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SHE LOST HER BABY, HANDS AND FEET BUT NOT HER STRENGTH

Gabrielle Union really opened the door on conversations surrounding miscarriage recently, and shined a spotlight on just how many women go through the tragedy of losing children during pregnancy every day.

Kayleigh Ferguson-Walker is one of these women.

Ferguson-Walker was six months pregnant when she was rushed to the emergency room for what she thought were flu symptoms. Unfortunately, things were much much worse: the Florida woman had a rare condition called “incompetent cervix,” according to the LA Times. This snatched the life of her baby, who was born a stillborn.

After the baby was out of her, doctors realized the infection had spread to Ferguson-Walker. She was diagnosed with sepsis, which led to her extremities losing blood as her body tried to keep her central organs running.

In order to work on curing her, Ferguson-Walker’s doctors put her into a medical coma for two weeks.

“My hands and feet were pitch-black, dead,” said Ferguson-Walker, recalling the moment she woke up from the coma. “But I was not alarmed. I just looked at them. These were my hands, my feet, and I can’t move them at all. It was not a good sight.”

Gangrene had set in.

After the unimaginable pain that came with losing her baby, Ferguson-Walker also lost all of her limbs via a quadruple amputation.

The doctors tried to save as much of her limbs as possible; enough remains of Ferguson-Walker’s arms and legs that when they heal, she will be able to be fitted with prosthetics.

While she waits for that time, Ferguson-Walker remains the mother of a three-year-old daughter who is coming to terms with living a very different life.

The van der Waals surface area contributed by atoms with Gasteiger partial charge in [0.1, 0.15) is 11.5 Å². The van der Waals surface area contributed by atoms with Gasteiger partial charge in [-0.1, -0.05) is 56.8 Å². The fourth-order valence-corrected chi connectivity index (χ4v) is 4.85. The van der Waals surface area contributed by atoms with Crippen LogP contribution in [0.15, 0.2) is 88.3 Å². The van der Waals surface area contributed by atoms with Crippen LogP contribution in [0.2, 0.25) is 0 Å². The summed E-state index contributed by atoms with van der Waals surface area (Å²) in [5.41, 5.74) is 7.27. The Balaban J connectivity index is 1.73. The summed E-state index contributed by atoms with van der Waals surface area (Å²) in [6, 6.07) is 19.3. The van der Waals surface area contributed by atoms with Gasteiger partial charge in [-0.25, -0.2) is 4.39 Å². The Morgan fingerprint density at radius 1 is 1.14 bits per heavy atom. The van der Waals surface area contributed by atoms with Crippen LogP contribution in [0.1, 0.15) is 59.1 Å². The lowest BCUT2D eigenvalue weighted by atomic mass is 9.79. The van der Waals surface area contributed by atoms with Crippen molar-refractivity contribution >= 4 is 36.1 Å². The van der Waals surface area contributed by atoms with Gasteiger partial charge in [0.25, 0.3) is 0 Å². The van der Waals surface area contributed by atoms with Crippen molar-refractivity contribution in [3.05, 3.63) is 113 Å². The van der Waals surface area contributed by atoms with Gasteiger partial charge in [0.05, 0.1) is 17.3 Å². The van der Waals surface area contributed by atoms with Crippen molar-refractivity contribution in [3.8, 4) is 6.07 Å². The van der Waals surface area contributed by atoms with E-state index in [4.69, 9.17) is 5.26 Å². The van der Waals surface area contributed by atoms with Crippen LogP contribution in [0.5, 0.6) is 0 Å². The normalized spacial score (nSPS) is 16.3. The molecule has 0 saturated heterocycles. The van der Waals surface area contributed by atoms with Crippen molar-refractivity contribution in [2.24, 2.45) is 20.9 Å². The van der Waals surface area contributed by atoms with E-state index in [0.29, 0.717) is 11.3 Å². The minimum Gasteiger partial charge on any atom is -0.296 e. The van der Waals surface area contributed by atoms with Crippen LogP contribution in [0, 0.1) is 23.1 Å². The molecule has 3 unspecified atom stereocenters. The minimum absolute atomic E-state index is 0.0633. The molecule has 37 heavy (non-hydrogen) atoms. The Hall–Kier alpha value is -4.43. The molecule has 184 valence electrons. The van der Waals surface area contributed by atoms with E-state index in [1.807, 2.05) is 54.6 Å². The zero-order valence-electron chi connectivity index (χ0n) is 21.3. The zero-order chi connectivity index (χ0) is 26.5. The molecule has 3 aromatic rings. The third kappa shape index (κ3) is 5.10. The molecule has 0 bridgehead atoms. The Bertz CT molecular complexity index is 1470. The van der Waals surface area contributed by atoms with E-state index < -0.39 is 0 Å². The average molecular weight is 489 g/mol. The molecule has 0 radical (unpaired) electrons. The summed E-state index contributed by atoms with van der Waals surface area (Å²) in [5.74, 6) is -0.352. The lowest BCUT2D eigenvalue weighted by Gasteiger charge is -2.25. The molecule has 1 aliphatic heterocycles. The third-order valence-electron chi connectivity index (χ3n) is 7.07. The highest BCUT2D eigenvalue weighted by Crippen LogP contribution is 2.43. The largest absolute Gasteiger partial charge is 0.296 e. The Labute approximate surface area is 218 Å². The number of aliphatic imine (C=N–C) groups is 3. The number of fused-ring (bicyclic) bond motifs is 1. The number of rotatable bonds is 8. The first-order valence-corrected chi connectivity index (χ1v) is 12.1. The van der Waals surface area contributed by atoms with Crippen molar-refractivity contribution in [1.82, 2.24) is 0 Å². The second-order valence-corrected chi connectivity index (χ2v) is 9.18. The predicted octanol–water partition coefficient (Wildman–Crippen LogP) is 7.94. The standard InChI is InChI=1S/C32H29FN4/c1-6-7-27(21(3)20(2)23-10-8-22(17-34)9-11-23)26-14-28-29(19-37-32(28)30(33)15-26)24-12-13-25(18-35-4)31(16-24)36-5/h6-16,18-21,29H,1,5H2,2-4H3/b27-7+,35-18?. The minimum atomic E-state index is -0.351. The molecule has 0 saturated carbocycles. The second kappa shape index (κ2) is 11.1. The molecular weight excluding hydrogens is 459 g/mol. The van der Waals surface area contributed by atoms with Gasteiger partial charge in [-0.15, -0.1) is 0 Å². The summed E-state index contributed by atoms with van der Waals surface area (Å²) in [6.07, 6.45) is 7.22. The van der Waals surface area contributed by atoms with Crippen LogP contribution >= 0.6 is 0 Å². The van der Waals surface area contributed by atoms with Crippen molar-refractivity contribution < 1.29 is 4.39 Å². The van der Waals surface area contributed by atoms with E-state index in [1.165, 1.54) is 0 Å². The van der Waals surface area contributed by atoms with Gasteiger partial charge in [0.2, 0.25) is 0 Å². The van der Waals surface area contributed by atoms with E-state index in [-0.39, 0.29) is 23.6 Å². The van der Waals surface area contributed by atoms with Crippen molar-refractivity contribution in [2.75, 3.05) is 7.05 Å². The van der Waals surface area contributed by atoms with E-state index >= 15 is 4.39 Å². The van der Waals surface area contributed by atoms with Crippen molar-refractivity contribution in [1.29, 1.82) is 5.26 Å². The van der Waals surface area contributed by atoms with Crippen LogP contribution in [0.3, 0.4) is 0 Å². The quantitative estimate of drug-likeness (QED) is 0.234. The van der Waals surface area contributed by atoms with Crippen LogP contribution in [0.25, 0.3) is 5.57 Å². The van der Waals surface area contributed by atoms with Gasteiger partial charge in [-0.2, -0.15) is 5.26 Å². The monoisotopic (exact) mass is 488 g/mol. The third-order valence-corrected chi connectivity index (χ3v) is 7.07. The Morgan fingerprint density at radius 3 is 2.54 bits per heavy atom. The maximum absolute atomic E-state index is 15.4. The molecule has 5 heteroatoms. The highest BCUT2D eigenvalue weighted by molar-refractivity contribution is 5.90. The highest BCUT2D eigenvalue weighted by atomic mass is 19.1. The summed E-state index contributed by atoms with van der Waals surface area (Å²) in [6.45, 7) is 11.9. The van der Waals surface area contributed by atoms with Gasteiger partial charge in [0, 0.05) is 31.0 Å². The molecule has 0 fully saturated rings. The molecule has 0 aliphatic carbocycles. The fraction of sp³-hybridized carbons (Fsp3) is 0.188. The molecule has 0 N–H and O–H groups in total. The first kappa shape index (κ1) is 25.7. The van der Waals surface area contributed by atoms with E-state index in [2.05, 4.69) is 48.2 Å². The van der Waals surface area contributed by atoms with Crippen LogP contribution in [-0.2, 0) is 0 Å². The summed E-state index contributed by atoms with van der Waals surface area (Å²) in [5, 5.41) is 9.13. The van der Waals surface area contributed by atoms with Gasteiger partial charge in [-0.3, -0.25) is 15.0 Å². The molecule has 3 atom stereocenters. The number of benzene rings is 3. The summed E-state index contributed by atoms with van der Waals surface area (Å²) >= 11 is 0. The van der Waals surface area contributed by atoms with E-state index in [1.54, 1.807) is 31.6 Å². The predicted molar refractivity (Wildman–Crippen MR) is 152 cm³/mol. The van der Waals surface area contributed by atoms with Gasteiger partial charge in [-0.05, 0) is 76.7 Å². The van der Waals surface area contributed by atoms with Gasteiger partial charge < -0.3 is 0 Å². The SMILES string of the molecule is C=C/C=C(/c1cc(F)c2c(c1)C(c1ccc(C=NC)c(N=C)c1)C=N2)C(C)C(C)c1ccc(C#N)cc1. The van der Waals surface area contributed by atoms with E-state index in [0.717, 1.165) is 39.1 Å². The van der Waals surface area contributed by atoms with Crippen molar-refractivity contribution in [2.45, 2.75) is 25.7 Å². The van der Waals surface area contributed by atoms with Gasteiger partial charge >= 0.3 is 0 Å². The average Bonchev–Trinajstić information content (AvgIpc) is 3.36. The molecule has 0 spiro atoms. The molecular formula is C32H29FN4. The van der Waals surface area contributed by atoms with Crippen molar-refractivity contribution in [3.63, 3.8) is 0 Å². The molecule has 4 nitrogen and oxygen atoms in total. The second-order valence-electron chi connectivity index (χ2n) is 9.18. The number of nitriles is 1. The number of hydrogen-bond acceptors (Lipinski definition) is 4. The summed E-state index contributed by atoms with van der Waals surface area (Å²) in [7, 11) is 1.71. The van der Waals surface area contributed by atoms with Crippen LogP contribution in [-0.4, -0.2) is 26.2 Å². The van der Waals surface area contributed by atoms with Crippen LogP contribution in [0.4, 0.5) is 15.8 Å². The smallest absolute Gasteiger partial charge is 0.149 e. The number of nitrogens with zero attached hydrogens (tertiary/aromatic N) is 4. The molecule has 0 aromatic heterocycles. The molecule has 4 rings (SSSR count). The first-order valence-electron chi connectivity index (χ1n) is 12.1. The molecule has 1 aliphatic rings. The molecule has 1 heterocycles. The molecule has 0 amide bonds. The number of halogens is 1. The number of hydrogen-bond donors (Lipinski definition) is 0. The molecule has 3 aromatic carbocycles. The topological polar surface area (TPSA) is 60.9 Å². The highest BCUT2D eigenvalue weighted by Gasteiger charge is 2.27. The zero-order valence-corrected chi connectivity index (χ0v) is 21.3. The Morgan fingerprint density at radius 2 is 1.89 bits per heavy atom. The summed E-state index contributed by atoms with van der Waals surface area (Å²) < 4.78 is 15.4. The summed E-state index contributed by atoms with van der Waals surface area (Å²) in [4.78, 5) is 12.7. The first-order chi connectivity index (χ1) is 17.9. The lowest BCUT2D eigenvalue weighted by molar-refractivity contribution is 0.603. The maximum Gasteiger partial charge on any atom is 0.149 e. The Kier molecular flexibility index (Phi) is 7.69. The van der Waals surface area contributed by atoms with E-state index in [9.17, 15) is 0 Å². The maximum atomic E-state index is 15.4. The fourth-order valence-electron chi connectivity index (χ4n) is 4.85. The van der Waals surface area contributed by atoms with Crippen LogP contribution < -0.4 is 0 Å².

“What I miss with Aaliyah is braiding her hair, taking her for a drive, making a meal, giving her a bath, putting on her clothes,” she said. “A bike ride, swimming with her.”

That he mother can no longer hug her makes the three-year-old sad, as does the fact that her mother can no longer dance with her. “So I say to her, when I get my legs, the first thing we’re going to do is dance. And that puts a big smile on her face.”

Bravely, Ferguson-Walker has not only come to terms with what was happening in her life, but actively fights and persists. She attends peer group support meetings and exercises with her physical therapist on a regular basis.

Of course, she isn’t always on fight mode, as she is human, but she takes it one day at a time.

“You have to expect me to sometimes not to be ‘happy Kayleigh’ 100 percent of the time,” she noted. “I have my moments. We all have those moments.”

She credits her faith as a big source of strength. “In the hospital bed, I was talking to God. Sometimes I even questioned him in my early stages. I asked God, why? Why me? But I knew then there was a great future ahead of me.”

And now, Ferguson-Walker said, “I have no fear. I am going to find a way. I may take longer than the next person, but I will find a way. I keep fear out of my mind.”

 

 

Culled from blavity.com

 




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